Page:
CT320: Network and System Administration

Fall 2018

Python

See this page as a slide show

CT320 Python

Adapted from https://docs.python.org/3.4/tutorial/

Versions

Invoking Python

$ python -V
Python 2.7.5

$ python2 -V
Python 2.7.5

$ python3 -V
Python 3.4.8

$ ls -l /usr/bin/python
lrwxrwxrwx 1 root root 7 Apr 13 15:20 /usr/bin/python -> python2

Help

The pydoc3 program tells you about functions:

$ pydoc3 abs
Help on built-in function abs in module builtins:

abs(...)
    abs(number) -> number
    
    Return the absolute value of the argument.

Help

pydoc3 can also tell you about control flow:

$ pydoc3 for
The "for" statement
*******************

The "for" statement is used to iterate over the elements of a sequence
(such as a string, tuple or list) or other iterable object:

   for_stmt ::= "for" target_list "in" expression_list ":" suite
                ["else" ":" suite]

The expression list is evaluated once; it should yield an iterable
object.  An iterator is created for the result of the
"expression_list".  The suite is then executed once for each item
provided by the iterator, in the order returned by the iterator.  Each
item in turn is assigned to the target list using the standard rules
for assignments (see *Assignment statements*), and then the suite is
executed.  When the items are exhausted (which is immediately when the
sequence is empty or an iterator raises a "StopIteration" exception),
the suite in the "else" clause, if present, is executed, and the loop
terminates.

A "break" statement executed in the first suite terminates the loop
without executing the "else" clause's suite.  A "continue" statement
executed in the first suite skips the rest of the suite and continues
with the next item, or with the "else" clause if there is no next
item.

The for-loop makes assignments to the variables(s) in the target list.
This overwrites all previous assignments to those variables including
those made in the suite of the for-loop:

   for i in range(10):
       print(i)
       i = 5             # this will not affect the for-loop
                         # because i will be overwritten with the next
                         # index in the range

Names in the target list are not deleted when the loop is finished,
but if the sequence is empty, they will not have been assigned to at
all by the loop.  Hint: the built-in function "range()" returns an
iterator of integers suitable to emulate the effect of Pascal's "for i
:= a to b do"; e.g., "list(range(3))" returns the list "[0, 1, 2]".

Note: There is a subtlety when the sequence is being modified by the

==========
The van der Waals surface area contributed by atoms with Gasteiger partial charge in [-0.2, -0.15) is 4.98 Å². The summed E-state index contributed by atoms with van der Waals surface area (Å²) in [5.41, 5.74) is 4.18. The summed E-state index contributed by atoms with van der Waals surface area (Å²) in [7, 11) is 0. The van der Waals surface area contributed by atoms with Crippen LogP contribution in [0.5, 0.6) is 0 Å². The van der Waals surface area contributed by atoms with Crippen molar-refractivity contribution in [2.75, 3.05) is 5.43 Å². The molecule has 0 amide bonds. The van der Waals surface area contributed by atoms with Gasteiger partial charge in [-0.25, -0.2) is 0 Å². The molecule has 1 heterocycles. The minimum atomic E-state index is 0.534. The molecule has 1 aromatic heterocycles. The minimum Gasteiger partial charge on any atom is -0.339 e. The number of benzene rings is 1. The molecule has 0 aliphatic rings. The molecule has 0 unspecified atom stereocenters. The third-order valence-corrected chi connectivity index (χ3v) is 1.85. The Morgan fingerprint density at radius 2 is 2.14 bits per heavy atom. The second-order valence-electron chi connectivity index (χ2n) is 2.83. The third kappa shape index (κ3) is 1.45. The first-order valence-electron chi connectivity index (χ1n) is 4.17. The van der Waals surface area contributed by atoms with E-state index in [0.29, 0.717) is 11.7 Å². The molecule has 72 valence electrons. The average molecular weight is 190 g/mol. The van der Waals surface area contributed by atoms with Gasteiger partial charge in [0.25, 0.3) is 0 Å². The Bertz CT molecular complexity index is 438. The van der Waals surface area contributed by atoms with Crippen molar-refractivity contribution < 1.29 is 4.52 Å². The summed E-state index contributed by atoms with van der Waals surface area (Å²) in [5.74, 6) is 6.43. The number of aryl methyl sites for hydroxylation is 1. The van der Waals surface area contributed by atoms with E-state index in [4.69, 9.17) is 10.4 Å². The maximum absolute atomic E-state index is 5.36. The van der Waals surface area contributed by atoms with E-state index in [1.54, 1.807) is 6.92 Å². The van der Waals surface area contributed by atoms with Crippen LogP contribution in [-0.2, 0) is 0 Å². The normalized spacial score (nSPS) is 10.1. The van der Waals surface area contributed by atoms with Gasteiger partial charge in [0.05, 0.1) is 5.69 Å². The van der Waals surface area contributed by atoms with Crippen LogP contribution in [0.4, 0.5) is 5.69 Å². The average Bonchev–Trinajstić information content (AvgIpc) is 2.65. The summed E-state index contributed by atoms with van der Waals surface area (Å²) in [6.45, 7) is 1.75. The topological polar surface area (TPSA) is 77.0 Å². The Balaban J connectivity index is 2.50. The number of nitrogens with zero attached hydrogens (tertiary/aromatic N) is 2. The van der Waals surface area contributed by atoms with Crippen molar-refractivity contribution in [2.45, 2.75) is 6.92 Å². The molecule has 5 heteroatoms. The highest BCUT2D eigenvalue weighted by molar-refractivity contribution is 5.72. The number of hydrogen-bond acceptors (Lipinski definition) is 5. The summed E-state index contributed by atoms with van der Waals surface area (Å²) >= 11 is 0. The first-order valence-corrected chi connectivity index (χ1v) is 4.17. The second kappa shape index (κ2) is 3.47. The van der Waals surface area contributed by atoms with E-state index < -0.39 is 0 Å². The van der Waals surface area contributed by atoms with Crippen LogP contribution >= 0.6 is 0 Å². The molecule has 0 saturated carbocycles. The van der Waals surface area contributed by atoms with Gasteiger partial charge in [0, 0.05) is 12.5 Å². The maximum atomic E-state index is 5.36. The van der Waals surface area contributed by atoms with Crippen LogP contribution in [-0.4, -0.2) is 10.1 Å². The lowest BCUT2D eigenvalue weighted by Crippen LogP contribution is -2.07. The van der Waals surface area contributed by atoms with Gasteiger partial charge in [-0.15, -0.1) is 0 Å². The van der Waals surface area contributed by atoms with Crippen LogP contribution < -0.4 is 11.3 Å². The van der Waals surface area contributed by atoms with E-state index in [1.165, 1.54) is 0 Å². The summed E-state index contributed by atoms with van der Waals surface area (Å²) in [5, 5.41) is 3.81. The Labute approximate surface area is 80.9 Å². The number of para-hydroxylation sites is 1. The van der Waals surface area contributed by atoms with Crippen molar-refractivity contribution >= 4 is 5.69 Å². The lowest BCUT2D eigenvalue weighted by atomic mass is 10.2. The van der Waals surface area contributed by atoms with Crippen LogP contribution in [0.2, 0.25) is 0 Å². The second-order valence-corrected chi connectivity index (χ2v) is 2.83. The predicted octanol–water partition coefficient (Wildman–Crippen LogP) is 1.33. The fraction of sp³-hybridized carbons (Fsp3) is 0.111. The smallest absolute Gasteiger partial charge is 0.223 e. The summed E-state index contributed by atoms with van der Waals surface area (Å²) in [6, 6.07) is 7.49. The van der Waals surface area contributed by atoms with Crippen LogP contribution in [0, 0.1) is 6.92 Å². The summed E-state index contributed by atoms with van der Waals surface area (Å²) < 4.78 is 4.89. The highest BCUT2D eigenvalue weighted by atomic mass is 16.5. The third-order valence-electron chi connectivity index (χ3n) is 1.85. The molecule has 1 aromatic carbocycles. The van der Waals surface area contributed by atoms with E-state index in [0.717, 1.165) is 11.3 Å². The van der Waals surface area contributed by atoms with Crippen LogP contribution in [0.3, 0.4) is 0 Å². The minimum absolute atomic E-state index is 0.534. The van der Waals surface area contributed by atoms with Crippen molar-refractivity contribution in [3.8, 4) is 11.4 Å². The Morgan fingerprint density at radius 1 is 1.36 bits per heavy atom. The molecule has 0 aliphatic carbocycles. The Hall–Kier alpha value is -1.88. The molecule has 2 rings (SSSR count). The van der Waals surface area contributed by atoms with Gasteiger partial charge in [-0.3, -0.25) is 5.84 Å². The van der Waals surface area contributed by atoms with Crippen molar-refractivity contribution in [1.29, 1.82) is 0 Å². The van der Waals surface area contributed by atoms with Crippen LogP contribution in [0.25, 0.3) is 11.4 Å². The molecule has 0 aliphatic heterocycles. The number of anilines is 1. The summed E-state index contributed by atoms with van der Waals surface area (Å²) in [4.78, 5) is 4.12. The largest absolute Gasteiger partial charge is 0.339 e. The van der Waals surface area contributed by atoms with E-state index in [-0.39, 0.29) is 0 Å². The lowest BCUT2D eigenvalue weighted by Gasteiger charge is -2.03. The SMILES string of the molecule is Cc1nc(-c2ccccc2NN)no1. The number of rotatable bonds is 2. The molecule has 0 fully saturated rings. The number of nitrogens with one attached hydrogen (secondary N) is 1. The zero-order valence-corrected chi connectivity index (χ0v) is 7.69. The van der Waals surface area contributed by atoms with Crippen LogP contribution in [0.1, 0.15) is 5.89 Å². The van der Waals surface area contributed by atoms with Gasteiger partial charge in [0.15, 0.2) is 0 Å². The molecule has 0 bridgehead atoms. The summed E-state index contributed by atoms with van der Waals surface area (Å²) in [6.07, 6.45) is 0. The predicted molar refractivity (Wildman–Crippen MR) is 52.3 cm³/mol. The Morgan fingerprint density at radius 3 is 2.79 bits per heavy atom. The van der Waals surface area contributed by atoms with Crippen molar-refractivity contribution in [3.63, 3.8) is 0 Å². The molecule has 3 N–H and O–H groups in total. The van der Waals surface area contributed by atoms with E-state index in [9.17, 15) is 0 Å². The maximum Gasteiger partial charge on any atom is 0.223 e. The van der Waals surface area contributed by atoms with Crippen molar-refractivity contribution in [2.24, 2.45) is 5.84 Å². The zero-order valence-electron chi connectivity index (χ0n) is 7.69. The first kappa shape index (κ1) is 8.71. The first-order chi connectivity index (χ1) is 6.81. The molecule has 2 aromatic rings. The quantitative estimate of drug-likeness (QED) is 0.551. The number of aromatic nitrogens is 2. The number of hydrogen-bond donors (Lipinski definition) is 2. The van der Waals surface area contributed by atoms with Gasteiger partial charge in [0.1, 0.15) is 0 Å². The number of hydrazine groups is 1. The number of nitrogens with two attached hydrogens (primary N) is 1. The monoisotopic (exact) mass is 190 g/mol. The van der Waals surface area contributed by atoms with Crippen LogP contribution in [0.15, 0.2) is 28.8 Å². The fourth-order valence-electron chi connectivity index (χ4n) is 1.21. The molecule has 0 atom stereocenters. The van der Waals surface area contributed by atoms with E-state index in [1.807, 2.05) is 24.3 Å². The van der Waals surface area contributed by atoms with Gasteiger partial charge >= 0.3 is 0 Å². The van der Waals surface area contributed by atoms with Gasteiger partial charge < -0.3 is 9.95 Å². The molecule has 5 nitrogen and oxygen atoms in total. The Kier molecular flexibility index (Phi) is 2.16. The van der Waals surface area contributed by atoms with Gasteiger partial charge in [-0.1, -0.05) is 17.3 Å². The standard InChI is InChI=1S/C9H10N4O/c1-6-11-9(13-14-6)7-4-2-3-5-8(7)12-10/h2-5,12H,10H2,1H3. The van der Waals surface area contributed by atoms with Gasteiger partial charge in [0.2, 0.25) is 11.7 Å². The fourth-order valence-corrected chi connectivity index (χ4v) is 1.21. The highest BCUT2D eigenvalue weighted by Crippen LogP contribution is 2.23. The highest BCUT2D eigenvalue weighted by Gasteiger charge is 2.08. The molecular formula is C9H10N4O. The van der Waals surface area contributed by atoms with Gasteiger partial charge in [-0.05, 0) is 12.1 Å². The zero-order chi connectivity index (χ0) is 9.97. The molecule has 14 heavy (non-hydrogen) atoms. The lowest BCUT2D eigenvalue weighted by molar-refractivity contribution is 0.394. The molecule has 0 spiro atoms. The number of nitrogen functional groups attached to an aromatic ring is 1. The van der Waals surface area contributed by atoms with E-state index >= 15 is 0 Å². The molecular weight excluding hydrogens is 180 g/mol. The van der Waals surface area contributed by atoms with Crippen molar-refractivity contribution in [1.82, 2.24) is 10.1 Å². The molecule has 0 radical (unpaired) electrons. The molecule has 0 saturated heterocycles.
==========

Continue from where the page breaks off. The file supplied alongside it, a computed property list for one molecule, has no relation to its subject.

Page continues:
loop (this can only occur for mutable sequences, i.e. lists).  An
  internal counter is used to keep track of which item is used next,
  and this is incremented on each iteration.  When this counter has
  reached the length of the sequence the loop terminates.  This means
  that if the suite deletes the current (or a previous) item from the
  sequence, the next item will be skipped (since it gets the index of
  the current item which has already been treated).  Likewise, if the
  suite inserts an item in the sequence before the current item, the
  current item will be treated again the next time through the loop.
  This can lead to nasty bugs that can be avoided by making a
  temporary copy using a slice of the whole sequence, e.g.,

     for x in a[:]:
         if x < 0: a.remove(x)

Related help topics: break, continue, while

Interpretive mode

python3, with no arguments, starts in a “calculator” mode:

    $ python3
    >>> 2+2
    4
    >>> a=10
    >>> from math import sqrt
    >>> sqrt(a)
    3.1622776601683795
    >>> control-D to exit
    $

The previous lines can be edited using the arrow keys.

One-liner

To execute a single line of Python, use -c:

$ python3 -c 'import math; print(math.atan(1)*4)'
3.141592653589793

$ python3 -c 'print(2**200)'
1606938044258990275541962092341162602522202993782792835301376

$ python3 -c 'print(1<<200)'
1606938044258990275541962092341162602522202993782792835301376

$ python3 -c 'print(0x100000000000000000000000000000000000000000000000000)'
1606938044258990275541962092341162602522202993782792835301376

$ python3 -c 'print(1606938044258990275541962092341162602522202993782792835301376)'
1606938044258990275541962092341162602522202993782792835301376

Script

A Python 3 script starts with: #! /usr/bin/python3 -Wd

#! /usr/bin/python3 -Wd
print("Hello, world!")
Hello, world!

The -Wd enables warning messages. Warnings are your friends:

#! /usr/bin/python3 -Wd
handle = open('/etc/group', 'rU')
.py3-code:2: DeprecationWarning: 'U' mode is deprecated
  handle = open('/etc/group', 'rU')

Names Do Matter

Some people name their Python scripts whatever.py, and execute them like this: